Where can we read some of your recent work?
I have a recent-ish collection of poems, Urbilly, and a recent-ish critical anthology that I coedited with Claudia Rankine, Poetics of Social Engagement. Most recently, I’ve been writing lyric essays, including this one in Waccamaw called “The Night After Newtown” (content warning: gun violence).
What are you reading right now?
At the beginning of the pandemic, back in the spring, I had a hard time reading anything. By mid summer, I’m not sure how or why, I was reading more voraciously than I had in years. Since then, I’ve been trying to read promiscuously, but I’ve been gravitating toward prose that combines reportage and personal writing. Karla Cornejo Villavicencio’s The Undocumented Americans is one of the most important books I’ve read in many years, for its style as much as its stories. She rejects “the drag of a journalist” while still being “rooted in careful reporting.” This approach allows her to write with great care (and a give-no-fucks attitude regarding liberal niceties) about the complex lives of undocumented immigrants. I also found that I very much needed to have read Astra Taylor’s Democracy May Not Exist But We’ll Miss It When It’s Gone. Taylor didn’t alleviate my dread, but her book theorizes how some key historical dimensions of democratic self-rule are fundamental to radical social and economic change. I needed to be reminded of that. And I can’t miss the chance to plug some Latinx poets: Marcelo Hernández Castillo’s Children of the Land is a poet’s memoir of living without papers between Jalisco, Mexico and California and Michigan; Deborah Paredez’s Year of the Dog is an account of the U.S. War in Vietnam, full of revelatory word play and historical conjunctions; and Francisco Aragón’s After Rubén is a wide-ranging exploration of a poet’s inheritances, from the Nicaraguan modernista Rubén Darío to contemporary Latinx poets such as Juan Felipe Herrera (full disclosure: I wrote the foreword to After Rubén).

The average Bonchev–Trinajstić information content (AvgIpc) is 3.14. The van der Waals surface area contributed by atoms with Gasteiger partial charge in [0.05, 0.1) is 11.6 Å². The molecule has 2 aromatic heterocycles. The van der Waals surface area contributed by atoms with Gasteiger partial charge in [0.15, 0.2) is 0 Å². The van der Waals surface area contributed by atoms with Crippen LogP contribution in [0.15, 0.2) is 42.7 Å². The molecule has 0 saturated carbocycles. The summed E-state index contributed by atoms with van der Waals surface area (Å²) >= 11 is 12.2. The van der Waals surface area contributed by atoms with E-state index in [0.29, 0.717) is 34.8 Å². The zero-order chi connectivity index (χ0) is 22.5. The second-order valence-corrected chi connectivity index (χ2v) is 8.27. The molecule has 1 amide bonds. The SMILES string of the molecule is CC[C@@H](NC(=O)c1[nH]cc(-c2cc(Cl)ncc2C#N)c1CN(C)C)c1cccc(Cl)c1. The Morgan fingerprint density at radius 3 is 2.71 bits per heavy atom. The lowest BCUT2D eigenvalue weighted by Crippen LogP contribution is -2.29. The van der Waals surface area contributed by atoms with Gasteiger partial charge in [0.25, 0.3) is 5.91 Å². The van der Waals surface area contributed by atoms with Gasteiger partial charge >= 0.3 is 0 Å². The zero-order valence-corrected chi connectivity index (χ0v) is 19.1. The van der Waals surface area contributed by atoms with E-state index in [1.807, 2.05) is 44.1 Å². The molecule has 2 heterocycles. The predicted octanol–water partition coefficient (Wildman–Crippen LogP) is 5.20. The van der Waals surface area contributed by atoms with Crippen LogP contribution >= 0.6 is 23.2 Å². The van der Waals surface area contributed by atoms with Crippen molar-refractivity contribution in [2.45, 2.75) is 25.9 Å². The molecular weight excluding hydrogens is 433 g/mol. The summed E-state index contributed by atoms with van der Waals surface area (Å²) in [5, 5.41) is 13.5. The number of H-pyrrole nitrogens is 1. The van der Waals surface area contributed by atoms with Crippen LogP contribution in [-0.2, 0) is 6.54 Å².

What’s next for you?
I’m working on a book of lyric essays circulating around questions of parenting and childing when the near and planetary futures are in doubt. My essay “South Padre Island,” which was published in Scalawag, dramatizes some of these questions.
Michael Dowdy’s books include a collection of poems Urbilly (Main Street Rag Poetry Book Award); a study of Latinx poetry, Broken Souths (University of Arizona Press); and, as coeditor with Claudia Rankine, a critical anthology, Poetics of Social Engagement (Wesleyan University Press). He teaches at the University of South Carolina.